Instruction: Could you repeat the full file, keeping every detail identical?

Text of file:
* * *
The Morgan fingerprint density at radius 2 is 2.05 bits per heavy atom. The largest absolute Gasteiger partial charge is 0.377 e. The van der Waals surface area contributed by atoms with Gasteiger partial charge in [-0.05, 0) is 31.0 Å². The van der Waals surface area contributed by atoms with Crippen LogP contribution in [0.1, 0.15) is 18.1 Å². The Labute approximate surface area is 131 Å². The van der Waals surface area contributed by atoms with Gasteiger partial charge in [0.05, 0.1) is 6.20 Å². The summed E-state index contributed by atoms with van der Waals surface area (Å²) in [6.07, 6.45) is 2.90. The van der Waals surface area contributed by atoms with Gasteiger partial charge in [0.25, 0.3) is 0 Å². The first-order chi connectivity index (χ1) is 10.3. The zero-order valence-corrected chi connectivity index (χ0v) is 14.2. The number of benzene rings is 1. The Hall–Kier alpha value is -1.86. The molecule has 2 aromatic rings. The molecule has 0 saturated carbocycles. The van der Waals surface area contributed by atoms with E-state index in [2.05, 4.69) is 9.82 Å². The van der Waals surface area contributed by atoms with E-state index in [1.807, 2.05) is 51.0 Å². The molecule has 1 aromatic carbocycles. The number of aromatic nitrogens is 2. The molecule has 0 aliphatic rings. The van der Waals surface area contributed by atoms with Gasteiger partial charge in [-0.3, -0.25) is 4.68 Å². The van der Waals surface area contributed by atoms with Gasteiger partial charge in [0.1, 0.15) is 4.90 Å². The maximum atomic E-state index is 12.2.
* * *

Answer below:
The Morgan fingerprint density at radius 2 is 2.05 bits per heavy atom. The largest absolute Gasteiger partial charge is 0.377 e. The van der Waals surface area contributed by atoms with Gasteiger partial charge in [-0.05, 0) is 31.0 Å². The van der Waals surface area contributed by atoms with Crippen LogP contribution in [0.1, 0.15) is 18.1 Å². The Labute approximate surface area is 131 Å². The van der Waals surface area contributed by atoms with Gasteiger partial charge in [0.05, 0.1) is 6.20 Å². The summed E-state index contributed by atoms with van der Waals surface area (Å²) in [6.07, 6.45) is 2.90. The van der Waals surface area contributed by atoms with Gasteiger partial charge in [0.25, 0.3) is 0 Å². The first-order chi connectivity index (χ1) is 10.3. The zero-order valence-corrected chi connectivity index (χ0v) is 14.2. The number of benzene rings is 1. The Hall–Kier alpha value is -1.86. The molecule has 2 aromatic rings. The molecule has 0 saturated carbocycles. The van der Waals surface area contributed by atoms with E-state index in [2.05, 4.69) is 9.82 Å². The van der Waals surface area contributed by atoms with E-state index in [1.807, 2.05) is 51.0 Å². The molecule has 1 aromatic carbocycles. The number of aromatic nitrogens is 2. The molecule has 0 aliphatic rings. The van der Waals surface area contributed by atoms with Gasteiger partial charge in [-0.3, -0.25) is 4.68 Å². The van der Waals surface area contributed by atoms with Gasteiger partial charge in [0.1, 0.15) is 4.90 Å². The maximum atomic E-state index is 12.2.